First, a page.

A patient with end-stage and rapidly progressing soft-tissue cancer whose tumor did not respond to standard treatment, had a "rapid and complete response" to a novel combination of immunotherapy, according to new research published by a team of scientists from John Theurer Cancer Center at Hackensack University Medical Center and the Georgetown Lombardi Comprehensive Cancer Center, both of whom are part of the Georgetown Lombardi Comprehensive Cancer Center Consortium.
The immunotherapies targeting the immune checkpoints T-lymphocyte-associated protein 4 (CTLA-4) and programmed cell death protein 1 (PD-1) were administered to a 19-year-old patient with stage 4 epithelioid sarcoma. The patient, whose tumor responded within two weeks after receiving the combination, resumed normal activity and was in a complete remission at the time of the report. The single case was reported online August 18, 2020 in the Journal of Immunotherapy (with the patient's consent).
"Epithelioid sarcoma is a rare cancer, and the outcome was not expected to be so positive," said Andrew Pecora, M.D., F.A.C.P., C.P.E., the division chief of skin cancer and sarcoma services at John Theurer Cancer Center. "The breakthrough in this patient's care was the result of the close collaboration between clinician scientist of the Consortium to elucidate the underlying mechanisms that suggested potential sensitivity to the checkpoint inhibitors.
"The teamwork in this case, which involved experts from our Consortium, turned things around for this patient," said Louis M. Weiner, M.D., director, Georgetown Lombardi Comprehensive Cancer Center and the MedStar Georgetown Cancer Institute. "The team will follow the patient closely in hopes that we can continue to keep the cancer at bay."
The patient was first diagnosed with the soft-tissue sarcoma along the spine in 2017, as a 17 year old. Chemotherapy, radiation and standard of care drugs, were administered, and surgery was performed to achieve partial response. The patient was admitted to the hospital in April 2019 in severe pain and his cancer had progressed to stage 4.
Most cases of epithelioid sarcoma show an inactivation of a protein-coding gene known as SMARCB1. That inactivation leads to the suppression of INI1, a gene that codes for a tumor-suppressing protein, effectively causing a biological chain reaction that promotes tumor growth.
The doctors at John Theurer Cancer Center, working as a team with Georgetown's experts, obtained a compassionate use authorization to try two checkpoint inhibitors, ipilimumab (anti-CTLA4) and nivolumab (anti-PD1) in May 2019.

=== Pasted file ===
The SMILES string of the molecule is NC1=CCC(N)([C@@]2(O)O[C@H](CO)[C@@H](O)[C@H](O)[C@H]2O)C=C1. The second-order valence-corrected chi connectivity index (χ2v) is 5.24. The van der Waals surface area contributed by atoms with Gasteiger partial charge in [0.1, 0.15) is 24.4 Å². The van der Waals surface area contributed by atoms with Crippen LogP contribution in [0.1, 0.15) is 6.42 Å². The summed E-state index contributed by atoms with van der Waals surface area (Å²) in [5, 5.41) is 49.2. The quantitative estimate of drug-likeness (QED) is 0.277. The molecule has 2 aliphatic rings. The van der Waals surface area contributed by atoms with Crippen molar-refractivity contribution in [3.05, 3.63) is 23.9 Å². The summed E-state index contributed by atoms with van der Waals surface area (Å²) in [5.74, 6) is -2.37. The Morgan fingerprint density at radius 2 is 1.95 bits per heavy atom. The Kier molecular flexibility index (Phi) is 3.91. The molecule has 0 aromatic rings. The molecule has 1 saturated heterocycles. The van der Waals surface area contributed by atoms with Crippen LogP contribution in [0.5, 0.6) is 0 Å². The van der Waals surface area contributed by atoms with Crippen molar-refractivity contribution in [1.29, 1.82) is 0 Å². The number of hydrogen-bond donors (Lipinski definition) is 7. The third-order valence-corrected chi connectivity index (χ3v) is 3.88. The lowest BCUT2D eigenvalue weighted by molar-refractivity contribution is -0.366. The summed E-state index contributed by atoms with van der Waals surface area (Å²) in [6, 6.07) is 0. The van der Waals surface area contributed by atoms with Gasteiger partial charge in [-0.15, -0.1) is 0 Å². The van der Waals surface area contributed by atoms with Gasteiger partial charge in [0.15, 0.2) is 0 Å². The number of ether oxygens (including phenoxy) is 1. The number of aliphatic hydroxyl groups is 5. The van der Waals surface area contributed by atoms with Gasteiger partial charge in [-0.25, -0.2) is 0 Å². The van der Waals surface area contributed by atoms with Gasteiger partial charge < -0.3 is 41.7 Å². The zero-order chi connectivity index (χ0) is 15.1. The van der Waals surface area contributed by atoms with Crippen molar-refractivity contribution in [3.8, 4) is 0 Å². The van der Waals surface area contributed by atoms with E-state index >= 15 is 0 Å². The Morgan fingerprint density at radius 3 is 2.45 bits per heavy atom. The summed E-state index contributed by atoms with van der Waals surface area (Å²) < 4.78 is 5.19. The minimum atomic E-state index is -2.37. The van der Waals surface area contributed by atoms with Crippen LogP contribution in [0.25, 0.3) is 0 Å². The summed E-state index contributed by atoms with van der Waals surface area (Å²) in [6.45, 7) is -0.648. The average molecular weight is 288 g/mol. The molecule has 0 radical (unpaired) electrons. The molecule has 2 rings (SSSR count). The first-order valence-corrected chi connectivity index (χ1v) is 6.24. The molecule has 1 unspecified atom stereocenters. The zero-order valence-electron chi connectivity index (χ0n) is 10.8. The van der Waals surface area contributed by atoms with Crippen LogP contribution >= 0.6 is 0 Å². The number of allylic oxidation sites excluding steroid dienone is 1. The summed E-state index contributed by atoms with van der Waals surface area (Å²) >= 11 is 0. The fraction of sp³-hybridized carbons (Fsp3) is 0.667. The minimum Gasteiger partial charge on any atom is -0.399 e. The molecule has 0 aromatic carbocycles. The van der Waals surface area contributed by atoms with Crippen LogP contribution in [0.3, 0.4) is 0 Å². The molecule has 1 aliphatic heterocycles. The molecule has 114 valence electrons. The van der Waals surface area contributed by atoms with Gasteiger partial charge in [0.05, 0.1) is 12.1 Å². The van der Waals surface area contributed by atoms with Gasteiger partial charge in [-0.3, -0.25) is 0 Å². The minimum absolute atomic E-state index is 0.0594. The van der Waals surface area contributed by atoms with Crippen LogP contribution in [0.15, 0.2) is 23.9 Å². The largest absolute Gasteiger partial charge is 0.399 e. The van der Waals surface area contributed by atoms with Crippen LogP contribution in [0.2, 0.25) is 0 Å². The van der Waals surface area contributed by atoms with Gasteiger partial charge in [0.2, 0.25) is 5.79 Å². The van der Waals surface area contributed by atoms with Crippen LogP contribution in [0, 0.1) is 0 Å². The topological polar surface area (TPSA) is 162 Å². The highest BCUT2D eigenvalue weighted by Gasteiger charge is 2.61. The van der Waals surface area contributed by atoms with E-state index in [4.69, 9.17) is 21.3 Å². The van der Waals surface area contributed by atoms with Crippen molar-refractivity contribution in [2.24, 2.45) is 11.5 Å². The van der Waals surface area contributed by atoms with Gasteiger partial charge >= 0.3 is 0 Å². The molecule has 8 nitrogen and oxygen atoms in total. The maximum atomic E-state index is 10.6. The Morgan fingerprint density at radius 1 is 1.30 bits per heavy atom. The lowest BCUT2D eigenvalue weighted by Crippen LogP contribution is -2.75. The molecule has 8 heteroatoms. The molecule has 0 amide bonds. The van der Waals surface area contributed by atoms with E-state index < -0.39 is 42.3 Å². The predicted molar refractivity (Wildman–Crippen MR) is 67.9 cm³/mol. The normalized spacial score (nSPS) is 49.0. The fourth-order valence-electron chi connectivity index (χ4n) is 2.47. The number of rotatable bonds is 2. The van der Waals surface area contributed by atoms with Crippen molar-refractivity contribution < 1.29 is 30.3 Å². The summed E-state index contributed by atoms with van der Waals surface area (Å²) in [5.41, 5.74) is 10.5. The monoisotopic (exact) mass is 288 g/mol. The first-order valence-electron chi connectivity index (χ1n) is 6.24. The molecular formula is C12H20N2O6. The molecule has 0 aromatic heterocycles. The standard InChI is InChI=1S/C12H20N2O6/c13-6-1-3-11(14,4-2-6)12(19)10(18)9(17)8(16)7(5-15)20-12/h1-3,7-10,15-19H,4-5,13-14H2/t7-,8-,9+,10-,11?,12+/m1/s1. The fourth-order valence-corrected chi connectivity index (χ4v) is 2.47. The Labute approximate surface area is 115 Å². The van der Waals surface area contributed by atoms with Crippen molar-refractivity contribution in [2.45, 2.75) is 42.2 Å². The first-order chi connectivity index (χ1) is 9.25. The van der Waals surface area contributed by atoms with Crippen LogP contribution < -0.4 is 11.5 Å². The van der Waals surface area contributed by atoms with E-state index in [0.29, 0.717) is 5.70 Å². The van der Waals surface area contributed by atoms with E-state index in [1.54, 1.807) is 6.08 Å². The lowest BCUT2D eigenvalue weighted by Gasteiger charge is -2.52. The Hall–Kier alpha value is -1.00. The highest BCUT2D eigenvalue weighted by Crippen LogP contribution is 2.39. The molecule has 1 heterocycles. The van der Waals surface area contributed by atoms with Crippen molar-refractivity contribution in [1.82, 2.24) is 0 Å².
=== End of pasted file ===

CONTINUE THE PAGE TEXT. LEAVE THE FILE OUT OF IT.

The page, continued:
By October, the patient was in complete remission. As of his last visit in June 2020, he has resumed normal activities and normal physical examination and is essentially asymptomatic.
According to the report, the patient's tumor was reliant on the lack of INI1. But the checkpoint inhibitors apparently unmasked the immune system, making the cancer cells susceptible to the body's natural defenses again.
The researchers write that more about the dramatic reversal of the patient's cancer needs to be further investigated, particularly what effect the chemotherapy before and after the checkpoint inhibitors may have had.
"Immune checkpoint inhibitors are finding a way to effect previously impossible outcomes and we are trying to learn about the precise indicators that suggest clinical utility of the checkpoint inhibitors," said senior author Jeffrey Toretsky, M.D., a professor of oncology and pediatrics at Georgetown Lombardi and chief of MedStar Georgetown University Hospital's Division of Pediatric Hematology/Oncology. "This patient opens a window for this exploration. We're proud to be able to successfully treat patients in this way."
"We are eager to see what our science can do for our sickest patients," said Andre Goy, M.D., M.S., physician-in-chief of Oncology, Hackensack Meridian Health. "It seems like almost anything is becoming possible."
In addition to Dr. Pecora and Dr. Toretsky, authors of the report include Steven Halpern, M.D.; Melinda Weber, DNP, RN, APN, AOCN; Elli G. Paleoudis, MS, Ph.D.; David Panush, M.D.; and Francis Patterson, M.D. All authors have declared that there are no financial conflicts of interest with regard to this work.